Good Time is a Great Time



Benny Safdie (left) and Robert Pattinson (right) in Good Time

Good Time is a Great Time

One of the most powerful things a movie can do is make you feel something. You can sit down for 90 minutes just absorbing the audio and visuals of a movie, but if it doesn’t affect you in any way, it just feels like a waste of time. Films should teleport you into another world while you watch them. They should place you in the position of the protagonist, making you feel what they feel. You should feel sad when a character dies or angry when the protagonist is wronged. Emotions and sensations are key to a viewing experience, and the best movies make full use of the tools at their disposal to deeply affect the audience.

Such is the case with Good Time, a 2017 crime film directed by Josh and Benny Safdie and co-written by the former. The film follows Connie, a criminal from Queens, as he sets out to escape from the police with his brother after a bank robbery gone wrong. The duo’s subsequent film Uncut Gems (2019) is more widely recognized, lauded, and admittedly polished, though it would be a mistake to disregard Good Time. Although its scrappy, grungy appearance may turn you off at first, Good Time is one of the most well-constructed and impactful independent films of the 2010s.


Filmmaking brothers Josh and Benny Safdie (Larry Busacca/Getty Images)

The film’s pacing and overall feel are consistent throughout the entire runtime, thanks to claustrophobic cinematography and anxiety-riddled editing. Close-ups are used often throughout Good Time, not only to stress out a viewer from the constant controlled chaos of a scene, but also to allow the viewer to connect with the characters and see every emotion or thought on their faces. Facial hairs, bags under their eyes, even pores are visible in these stressful shots. This confined, chaotic tone is carried over into the dialogue, where the camera constantly and randomly cuts back and forth between close-ups of different characters. Most of the dialogue in this movie is arguing or yelling, adding more panic to the scene and thus more momentum, keeping up with the film’s rapid pace.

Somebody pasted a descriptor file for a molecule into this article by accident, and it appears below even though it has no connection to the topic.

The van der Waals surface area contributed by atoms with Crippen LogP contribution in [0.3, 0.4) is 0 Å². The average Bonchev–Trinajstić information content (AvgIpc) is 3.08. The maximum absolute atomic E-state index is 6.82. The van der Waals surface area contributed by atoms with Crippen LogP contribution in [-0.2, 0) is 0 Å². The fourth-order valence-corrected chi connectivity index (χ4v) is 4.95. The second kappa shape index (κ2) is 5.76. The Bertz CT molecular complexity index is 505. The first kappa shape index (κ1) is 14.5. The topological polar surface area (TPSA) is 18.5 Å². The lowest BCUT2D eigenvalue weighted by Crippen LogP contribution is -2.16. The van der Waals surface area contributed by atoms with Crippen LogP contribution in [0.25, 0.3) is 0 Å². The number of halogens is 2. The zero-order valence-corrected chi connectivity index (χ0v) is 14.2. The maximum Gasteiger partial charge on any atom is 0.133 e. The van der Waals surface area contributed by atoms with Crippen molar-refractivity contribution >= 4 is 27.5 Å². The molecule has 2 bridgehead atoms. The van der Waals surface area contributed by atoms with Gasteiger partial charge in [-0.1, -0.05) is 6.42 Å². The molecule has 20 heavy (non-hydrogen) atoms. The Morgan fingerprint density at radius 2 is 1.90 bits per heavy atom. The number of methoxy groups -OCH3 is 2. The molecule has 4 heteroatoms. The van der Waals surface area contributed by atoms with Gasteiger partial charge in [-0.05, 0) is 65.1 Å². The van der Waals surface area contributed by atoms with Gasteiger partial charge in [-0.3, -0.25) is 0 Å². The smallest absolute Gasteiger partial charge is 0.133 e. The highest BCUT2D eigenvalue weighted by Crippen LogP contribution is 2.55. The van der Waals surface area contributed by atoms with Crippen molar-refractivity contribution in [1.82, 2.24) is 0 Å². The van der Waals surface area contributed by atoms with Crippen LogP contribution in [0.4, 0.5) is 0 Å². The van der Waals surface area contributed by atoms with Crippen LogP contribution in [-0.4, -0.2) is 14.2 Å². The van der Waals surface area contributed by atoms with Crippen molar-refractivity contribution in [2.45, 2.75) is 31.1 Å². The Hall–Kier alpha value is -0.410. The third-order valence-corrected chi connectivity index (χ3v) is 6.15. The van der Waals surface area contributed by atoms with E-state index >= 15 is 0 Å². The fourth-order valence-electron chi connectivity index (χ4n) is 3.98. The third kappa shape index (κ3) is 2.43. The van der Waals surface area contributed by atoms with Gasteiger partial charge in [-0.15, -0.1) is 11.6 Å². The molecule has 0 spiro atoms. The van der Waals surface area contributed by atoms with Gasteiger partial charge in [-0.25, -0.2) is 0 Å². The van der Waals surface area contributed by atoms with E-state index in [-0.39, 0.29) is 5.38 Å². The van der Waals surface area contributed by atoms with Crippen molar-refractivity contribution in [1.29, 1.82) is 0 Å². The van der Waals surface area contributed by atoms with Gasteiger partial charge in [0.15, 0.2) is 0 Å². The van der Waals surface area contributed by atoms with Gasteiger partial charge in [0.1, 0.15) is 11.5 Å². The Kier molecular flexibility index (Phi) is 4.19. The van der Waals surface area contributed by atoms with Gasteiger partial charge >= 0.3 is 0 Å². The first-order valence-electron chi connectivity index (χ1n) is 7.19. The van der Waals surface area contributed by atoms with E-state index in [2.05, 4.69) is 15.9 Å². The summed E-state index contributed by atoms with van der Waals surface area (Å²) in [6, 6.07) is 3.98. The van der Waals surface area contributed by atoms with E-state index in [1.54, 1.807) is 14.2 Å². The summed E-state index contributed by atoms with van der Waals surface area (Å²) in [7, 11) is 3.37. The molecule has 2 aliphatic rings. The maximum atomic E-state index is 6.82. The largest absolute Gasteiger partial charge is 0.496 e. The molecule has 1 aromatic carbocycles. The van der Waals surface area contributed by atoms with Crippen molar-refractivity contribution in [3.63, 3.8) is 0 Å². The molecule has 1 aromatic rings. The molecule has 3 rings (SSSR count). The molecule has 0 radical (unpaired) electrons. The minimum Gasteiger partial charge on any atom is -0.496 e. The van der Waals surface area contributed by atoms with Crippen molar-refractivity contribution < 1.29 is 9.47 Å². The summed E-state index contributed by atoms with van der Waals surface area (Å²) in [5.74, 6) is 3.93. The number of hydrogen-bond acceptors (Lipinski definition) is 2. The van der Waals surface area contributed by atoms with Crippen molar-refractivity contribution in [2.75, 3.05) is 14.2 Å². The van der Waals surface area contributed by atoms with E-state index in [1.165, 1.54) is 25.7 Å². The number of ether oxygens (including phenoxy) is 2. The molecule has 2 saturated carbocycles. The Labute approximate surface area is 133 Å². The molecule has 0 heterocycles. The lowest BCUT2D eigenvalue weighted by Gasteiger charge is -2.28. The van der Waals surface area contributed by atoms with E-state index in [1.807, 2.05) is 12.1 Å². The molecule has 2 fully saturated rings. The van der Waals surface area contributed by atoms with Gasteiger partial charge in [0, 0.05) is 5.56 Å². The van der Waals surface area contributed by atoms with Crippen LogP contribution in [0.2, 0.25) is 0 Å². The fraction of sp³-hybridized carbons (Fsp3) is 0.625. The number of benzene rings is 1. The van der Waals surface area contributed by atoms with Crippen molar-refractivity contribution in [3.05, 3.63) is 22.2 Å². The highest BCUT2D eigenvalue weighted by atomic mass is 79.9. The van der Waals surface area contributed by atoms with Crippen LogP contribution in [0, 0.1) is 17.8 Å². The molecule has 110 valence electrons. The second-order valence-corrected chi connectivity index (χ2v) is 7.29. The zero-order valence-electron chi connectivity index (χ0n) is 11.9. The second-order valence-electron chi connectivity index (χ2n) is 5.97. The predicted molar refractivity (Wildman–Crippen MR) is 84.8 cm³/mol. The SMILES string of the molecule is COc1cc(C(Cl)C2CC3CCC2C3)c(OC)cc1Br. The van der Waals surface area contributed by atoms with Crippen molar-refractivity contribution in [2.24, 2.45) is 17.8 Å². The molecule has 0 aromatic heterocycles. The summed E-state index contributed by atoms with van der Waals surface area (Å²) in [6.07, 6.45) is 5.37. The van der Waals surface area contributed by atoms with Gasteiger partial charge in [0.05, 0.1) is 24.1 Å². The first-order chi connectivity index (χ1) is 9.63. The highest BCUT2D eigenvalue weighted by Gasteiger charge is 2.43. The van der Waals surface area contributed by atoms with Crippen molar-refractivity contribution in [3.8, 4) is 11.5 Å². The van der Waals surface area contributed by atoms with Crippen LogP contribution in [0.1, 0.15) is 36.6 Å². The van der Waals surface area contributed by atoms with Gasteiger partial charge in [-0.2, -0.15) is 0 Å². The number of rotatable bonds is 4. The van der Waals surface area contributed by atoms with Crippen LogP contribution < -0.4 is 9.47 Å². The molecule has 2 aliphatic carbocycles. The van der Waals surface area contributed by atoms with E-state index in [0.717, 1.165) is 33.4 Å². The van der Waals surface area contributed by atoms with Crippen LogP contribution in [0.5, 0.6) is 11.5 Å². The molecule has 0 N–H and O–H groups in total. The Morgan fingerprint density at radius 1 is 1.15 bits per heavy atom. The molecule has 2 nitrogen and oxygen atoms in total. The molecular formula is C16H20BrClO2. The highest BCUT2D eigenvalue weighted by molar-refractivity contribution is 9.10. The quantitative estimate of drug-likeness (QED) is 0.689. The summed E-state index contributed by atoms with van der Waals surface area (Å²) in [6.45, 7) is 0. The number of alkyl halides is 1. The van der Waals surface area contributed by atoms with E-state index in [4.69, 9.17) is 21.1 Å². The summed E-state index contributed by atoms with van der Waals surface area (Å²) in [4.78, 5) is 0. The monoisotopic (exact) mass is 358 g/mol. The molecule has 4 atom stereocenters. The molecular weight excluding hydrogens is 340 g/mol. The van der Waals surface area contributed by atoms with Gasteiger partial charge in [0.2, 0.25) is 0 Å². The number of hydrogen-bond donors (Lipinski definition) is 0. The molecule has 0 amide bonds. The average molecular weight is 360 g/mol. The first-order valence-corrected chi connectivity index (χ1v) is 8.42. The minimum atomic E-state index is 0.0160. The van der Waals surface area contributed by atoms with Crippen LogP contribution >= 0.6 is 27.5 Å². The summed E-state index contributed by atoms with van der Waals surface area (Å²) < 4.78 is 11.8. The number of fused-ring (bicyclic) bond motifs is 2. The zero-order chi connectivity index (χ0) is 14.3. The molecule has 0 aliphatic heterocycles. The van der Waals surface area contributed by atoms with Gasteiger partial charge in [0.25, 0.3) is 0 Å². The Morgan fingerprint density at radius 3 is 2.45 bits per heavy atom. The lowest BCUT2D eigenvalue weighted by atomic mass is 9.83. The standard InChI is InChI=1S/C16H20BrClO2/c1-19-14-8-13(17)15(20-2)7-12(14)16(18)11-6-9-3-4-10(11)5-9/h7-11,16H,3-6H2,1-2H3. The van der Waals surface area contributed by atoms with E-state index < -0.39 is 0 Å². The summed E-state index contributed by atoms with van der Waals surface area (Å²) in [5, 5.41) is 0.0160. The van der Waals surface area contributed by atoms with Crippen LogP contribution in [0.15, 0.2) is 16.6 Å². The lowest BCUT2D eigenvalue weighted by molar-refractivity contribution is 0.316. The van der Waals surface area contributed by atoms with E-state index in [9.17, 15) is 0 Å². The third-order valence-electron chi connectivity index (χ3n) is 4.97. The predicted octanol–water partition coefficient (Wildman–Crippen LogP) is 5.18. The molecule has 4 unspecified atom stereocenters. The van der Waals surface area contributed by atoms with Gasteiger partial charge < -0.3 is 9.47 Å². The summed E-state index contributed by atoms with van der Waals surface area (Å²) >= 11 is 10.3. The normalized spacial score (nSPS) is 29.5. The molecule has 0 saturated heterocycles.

Good Time rarely allows the viewer to be calm, with small breaks in the form of wide shots or silence. Though they risk breaking the flow of the narrative, these intervals further allow the viewer to be placed into the position of the protagonist, a criminal on the run. The whole movie has a constant speed to it, yet it is never abrupt or random when transitions happen over an extended period of time. The focus is always on Connie except for a few scenes in the beginning and the end, so the audience travels with him, smoothing out the flow of the narrative even further. There’s also constant tension throughout the movie which fits the fast and stressful pace. Safety and security is never certain in any scene. Connie is constantly being almost captured or in another form of danger, forcing him to make split-second and often risky decisions. The similarity between the narrative and the pace is a relationship that, while not revolutionary, is used to its full potential in Good Time.

However, while the pacing is ferocious in its speed and the visuals are nerve-racking, the real gem of Good Time is

Robert Pattinson as Connie Nikas. This 34-year old actor was known exclusively as a Sparkly Vampire and Cedric Diggory for most of his acting career, but in 2020 he’s being praised for his Oscar-worthy performance in The Lighthouse (2019) and he’s even playing Batman in 2022. That is an insane journey to go from a walking joke to one of the most respected actors in Hollywood in only seven years. Though it can be argued that this transformation only took five years, as Pattinson’s performance in Good Time is simply marvelous. This performance relies heavily upon subtle facial gestures because of the focus upon Pattinson’s face, and through these movements, much of Connie’s personality is given to the audience indirectly. Every emotion and every thought that runs through Connie’s head is present on Pattinson’s face. An entire journey can be traced wordlessly on this one face, a truly remarkable achievement. Also, when Pattinson does speak, his Queens accent is quite impressive. It may seem like a small compliment, but accents can add personality to a character. Pattinson fully fleshes out Connie in his own way in this movie and it’s interesting to see the steps he took from Twilight (2008) to The Lighthouse.

While the film may not be for everyone, Good Time is a movie crafted with incredible talent from two of the most promising directors in the modern film landscape. It’s only 101 minutes, and it’s on Netflix. Definitely check it out when you have the time, especially if you have seen Uncut Gems. Good Time gets a 4.5 out of 5.